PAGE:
Mark Eyers VP-Network-Kids, APAC & CCO-Kids APAC, of Turner International Asia Pacific in a free willing chat with exchange4media talks about the challenges in the India market, under pricing of the kids genre, ad cap and the ratings mechanism in India.
What is your view of India as a market, as compared to the other markets?
It is an incredible market. We have just finished with a fantastic 2013, with CN and POGO as number one and two. We are pretty happy with the results. India is important to us as part of APAC as it plays a part in overall performance. We launched CN in India in 1995. We have realized that kids around the world are more alike than being different. Cartoons across the globe are fit to be seen as visual and audio. We have a great dubbing team as well. We are happy that a global brand like Cartoon Network can be number one and two in the genre, in India. It is number one in many other countries as well and we can see the success of the same shows and franchisees here as well.
Do you deal with short attention span of kids in other markets as well?
Kids, as I mentioned are more alike than different. What is more different and what we are seeing here is, that viewership of TV isn’t going down. We are seeing that the short attention shift towards the second screen and others is complementing the linear view. The great news is that we have to keep evolving and that is why we have launched Carton Network “watch and play” in APAC and one can watch the channel in clips and play the game at the same time.
In APAC we have had three million video views in January from Asia alone. The perception needs to be corrected that the volatility is complementing the linear view. Across APAC, we saw 10% increases in ratings of our international channels in 2013 which is good news for linear platforms.
What is your take on POGO?
The great thing about POGO is that it complements Cartoon Network except that it is more local. Cartoon Network has 80% international content while POGO has more of local content.We have varied content for the channel in forms of movies, local shows, etc. We have always wanted to stay ahead of viewership pattern. What resonates very well in India is long form of content. We have invested in that format as well.
So you launched POGO in India because you thought the need for local content is far more here than anywhere else?
Not necessarily. We just launched an equally successful local execution where we used international content only and launched a free-sat channel in Thailand which is already reaching 11 million people, a lot more than a cartoon Network which is a on a pay true vision platform. We are getting into 65% the audience share of that channel and that is local execution. These are the examples of the other parts of the world as well. One needs to be close to the market as well. So Cartoon Network is more of a global outlook and POGO has more of a local outlook, but if the opportunity is there and you can speak to the audiences which is the most important I thing one should do that, which we did in Thailand. So it is not just India.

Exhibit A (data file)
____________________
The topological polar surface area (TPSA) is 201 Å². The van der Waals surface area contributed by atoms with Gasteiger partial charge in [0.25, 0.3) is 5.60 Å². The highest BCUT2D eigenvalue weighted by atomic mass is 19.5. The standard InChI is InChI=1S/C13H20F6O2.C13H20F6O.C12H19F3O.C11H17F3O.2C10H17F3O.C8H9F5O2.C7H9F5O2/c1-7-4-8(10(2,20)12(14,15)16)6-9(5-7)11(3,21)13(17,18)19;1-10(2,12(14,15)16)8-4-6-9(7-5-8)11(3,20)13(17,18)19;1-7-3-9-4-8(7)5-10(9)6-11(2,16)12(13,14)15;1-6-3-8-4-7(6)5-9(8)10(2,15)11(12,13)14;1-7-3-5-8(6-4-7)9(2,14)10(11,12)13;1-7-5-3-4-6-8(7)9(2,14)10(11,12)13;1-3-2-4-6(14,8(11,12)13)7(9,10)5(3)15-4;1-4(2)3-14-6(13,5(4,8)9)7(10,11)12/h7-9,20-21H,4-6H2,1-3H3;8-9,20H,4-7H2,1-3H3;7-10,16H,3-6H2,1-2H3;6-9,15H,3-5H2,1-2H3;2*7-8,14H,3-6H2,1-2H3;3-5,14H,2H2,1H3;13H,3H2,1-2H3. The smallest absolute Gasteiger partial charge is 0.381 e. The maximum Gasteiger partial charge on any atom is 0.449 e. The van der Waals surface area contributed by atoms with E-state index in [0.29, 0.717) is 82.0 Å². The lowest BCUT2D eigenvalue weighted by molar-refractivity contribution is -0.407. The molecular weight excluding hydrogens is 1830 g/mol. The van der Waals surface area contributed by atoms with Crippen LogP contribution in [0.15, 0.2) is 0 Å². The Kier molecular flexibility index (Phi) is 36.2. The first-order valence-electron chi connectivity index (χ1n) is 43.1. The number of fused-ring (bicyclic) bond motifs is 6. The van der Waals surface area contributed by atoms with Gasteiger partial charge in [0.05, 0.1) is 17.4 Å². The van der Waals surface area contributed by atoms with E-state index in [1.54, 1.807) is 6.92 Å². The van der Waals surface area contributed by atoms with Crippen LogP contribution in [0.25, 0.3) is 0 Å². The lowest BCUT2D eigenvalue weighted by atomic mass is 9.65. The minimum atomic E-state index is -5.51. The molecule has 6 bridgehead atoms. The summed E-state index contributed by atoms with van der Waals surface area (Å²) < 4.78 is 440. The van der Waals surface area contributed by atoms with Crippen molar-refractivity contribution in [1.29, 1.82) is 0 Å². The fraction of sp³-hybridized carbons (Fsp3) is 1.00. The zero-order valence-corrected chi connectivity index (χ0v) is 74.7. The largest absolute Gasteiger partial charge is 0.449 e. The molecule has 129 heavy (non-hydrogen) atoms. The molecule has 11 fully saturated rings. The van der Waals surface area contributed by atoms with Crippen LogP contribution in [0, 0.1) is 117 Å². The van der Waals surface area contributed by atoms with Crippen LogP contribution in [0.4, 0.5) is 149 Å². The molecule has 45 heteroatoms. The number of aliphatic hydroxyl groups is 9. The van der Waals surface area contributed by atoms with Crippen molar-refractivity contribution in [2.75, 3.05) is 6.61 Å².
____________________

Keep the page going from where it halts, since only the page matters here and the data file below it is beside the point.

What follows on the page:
Do you see a shift in the audiences of the kids genre form linear to digital?
Digital compliments linear! As environment evolves in India and we are going from a predominantly single channel market, connectivity and infrastructure increases exponentially we will see more opportunities and applications like watch and play. I think India will still evolve on that parameter.
What are the prime parameters you keep in mind before finalising content for the Indian market?
First and foremost is on-brand. Is the content fitting with the image of the brand Cartoon Network? Values like comedy, animation are common around the world for the network. Therefore it must be a CN fit. Secondly we often look at shows that have a sound of humour or are physical comedy driven. Example: Tom and Jerry, one does not need audio on to enjoy the show. Physical humour is a very important universal parameter for us.
Third parameter would be the originality. Is it surprising? Even if it is a part of the DNA of the network it can’t be a universal comedy which you have seen before. It has to be unique for Cartoon Network. These are the three things we have long debates about.
Do you think the genre is underpriced in India?
Yes. If you look at the 4+ numbers in India, we are 7% of the entire audience share, but we only represent only 3% of the revenue. As the industry evolves and matures I think media buyers would see the inference kids have on family decisions and money. When we have a channel like POGO which is not only addressing kids, but the family as a whole! I think this perception of undermine the audience in this genre is likely to change as industry evolves. Also a single TV home is also a major factor in India which hampers pricing for the genre.
What is your view on ad cap?
We are a global company and we have dealt with ad caps, so that is not an issue of concern for us in India.
Do you think the television ratings system in India is up to the mark?
India as any other markets we work in has had challenges with sample sizes, measurements, and all rest of it. One must work in the currency and environment. I look at ratings in the long term. Every year the panel is expanded. So we take a long term view on this. The industry will sort itself out. Only when the media works together, can such challenges be addressed.